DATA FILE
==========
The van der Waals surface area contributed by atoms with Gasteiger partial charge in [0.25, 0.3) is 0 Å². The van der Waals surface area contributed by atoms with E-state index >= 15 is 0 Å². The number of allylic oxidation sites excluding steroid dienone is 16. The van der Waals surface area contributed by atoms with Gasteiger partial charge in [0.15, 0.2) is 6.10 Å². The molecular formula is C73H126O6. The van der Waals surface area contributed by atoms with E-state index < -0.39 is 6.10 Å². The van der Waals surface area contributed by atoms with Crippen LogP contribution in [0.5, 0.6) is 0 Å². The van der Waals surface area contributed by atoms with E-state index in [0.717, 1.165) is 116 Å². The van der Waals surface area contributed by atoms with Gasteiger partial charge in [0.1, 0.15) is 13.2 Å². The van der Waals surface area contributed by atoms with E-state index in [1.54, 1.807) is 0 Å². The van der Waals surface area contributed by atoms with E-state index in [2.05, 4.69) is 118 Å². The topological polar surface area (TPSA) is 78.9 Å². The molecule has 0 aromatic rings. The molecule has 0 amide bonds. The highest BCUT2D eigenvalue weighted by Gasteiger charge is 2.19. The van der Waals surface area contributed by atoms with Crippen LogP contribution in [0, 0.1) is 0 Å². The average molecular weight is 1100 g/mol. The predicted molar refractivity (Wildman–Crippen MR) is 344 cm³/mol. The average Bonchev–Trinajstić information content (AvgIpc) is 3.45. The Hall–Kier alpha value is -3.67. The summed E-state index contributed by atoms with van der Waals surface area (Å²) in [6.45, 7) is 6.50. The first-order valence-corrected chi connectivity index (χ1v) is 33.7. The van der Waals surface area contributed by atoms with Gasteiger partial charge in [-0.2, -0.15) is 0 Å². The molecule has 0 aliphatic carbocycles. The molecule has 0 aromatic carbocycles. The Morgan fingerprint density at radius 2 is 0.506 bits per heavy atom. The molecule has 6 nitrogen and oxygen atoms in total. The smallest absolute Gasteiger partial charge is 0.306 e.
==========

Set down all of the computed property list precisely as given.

The van der Waals surface area contributed by atoms with Gasteiger partial charge in [0.25, 0.3) is 0 Å². The van der Waals surface area contributed by atoms with E-state index >= 15 is 0 Å². The number of allylic oxidation sites excluding steroid dienone is 16. The van der Waals surface area contributed by atoms with Gasteiger partial charge in [0.15, 0.2) is 6.10 Å². The molecular formula is C73H126O6. The van der Waals surface area contributed by atoms with E-state index < -0.39 is 6.10 Å². The van der Waals surface area contributed by atoms with Crippen LogP contribution in [0.5, 0.6) is 0 Å². The van der Waals surface area contributed by atoms with E-state index in [0.717, 1.165) is 116 Å². The van der Waals surface area contributed by atoms with Gasteiger partial charge in [0.1, 0.15) is 13.2 Å². The van der Waals surface area contributed by atoms with E-state index in [1.54, 1.807) is 0 Å². The van der Waals surface area contributed by atoms with E-state index in [2.05, 4.69) is 118 Å². The topological polar surface area (TPSA) is 78.9 Å². The molecule has 0 aromatic rings. The molecule has 0 amide bonds. The highest BCUT2D eigenvalue weighted by Gasteiger charge is 2.19. The van der Waals surface area contributed by atoms with Crippen LogP contribution in [0, 0.1) is 0 Å². The average molecular weight is 1100 g/mol. The predicted molar refractivity (Wildman–Crippen MR) is 344 cm³/mol. The average Bonchev–Trinajstić information content (AvgIpc) is 3.45. The Hall–Kier alpha value is -3.67. The summed E-state index contributed by atoms with van der Waals surface area (Å²) in [6.45, 7) is 6.50. The first-order valence-corrected chi connectivity index (χ1v) is 33.7. The van der Waals surface area contributed by atoms with Gasteiger partial charge in [-0.2, -0.15) is 0 Å². The molecule has 0 aliphatic carbocycles. The molecule has 0 aromatic carbocycles. The Morgan fingerprint density at radius 2 is 0.506 bits per heavy atom. The molecule has 6 nitrogen and oxygen atoms in total. The smallest absolute Gasteiger partial charge is 0.306 e.